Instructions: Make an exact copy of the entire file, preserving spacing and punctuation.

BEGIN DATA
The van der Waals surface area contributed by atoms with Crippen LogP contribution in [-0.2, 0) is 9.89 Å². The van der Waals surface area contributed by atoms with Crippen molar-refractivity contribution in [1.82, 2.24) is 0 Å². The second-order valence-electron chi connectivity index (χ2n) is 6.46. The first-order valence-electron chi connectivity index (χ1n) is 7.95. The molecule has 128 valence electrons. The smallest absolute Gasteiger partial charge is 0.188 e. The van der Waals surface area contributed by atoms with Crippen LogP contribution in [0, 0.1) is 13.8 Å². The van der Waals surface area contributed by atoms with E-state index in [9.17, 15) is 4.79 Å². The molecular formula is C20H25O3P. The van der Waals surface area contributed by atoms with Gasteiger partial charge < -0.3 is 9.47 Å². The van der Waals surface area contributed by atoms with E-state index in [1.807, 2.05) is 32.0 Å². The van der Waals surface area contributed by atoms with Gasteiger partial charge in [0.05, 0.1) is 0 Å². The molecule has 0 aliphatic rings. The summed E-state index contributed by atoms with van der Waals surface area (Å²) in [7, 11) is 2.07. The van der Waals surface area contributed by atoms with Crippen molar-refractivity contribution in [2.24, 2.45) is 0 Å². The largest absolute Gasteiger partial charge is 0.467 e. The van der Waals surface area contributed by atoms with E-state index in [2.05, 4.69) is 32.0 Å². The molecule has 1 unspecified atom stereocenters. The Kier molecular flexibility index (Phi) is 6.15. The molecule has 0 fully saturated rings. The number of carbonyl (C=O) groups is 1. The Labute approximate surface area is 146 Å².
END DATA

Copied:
The van der Waals surface area contributed by atoms with Crippen LogP contribution in [-0.2, 0) is 9.89 Å². The van der Waals surface area contributed by atoms with Crippen molar-refractivity contribution in [1.82, 2.24) is 0 Å². The second-order valence-electron chi connectivity index (χ2n) is 6.46. The first-order valence-electron chi connectivity index (χ1n) is 7.95. The molecule has 128 valence electrons. The smallest absolute Gasteiger partial charge is 0.188 e. The van der Waals surface area contributed by atoms with Crippen LogP contribution in [0, 0.1) is 13.8 Å². The van der Waals surface area contributed by atoms with E-state index in [9.17, 15) is 4.79 Å². The molecular formula is C20H25O3P. The van der Waals surface area contributed by atoms with Gasteiger partial charge < -0.3 is 9.47 Å². The van der Waals surface area contributed by atoms with E-state index in [1.807, 2.05) is 32.0 Å². The van der Waals surface area contributed by atoms with Gasteiger partial charge in [0.05, 0.1) is 0 Å². The molecule has 0 aliphatic rings. The summed E-state index contributed by atoms with van der Waals surface area (Å²) in [7, 11) is 2.07. The van der Waals surface area contributed by atoms with Crippen molar-refractivity contribution in [2.24, 2.45) is 0 Å². The largest absolute Gasteiger partial charge is 0.467 e. The van der Waals surface area contributed by atoms with E-state index in [2.05, 4.69) is 32.0 Å². The molecule has 1 unspecified atom stereocenters. The Kier molecular flexibility index (Phi) is 6.15. The molecule has 0 fully saturated rings. The number of carbonyl (C=O) groups is 1. The Labute approximate surface area is 146 Å².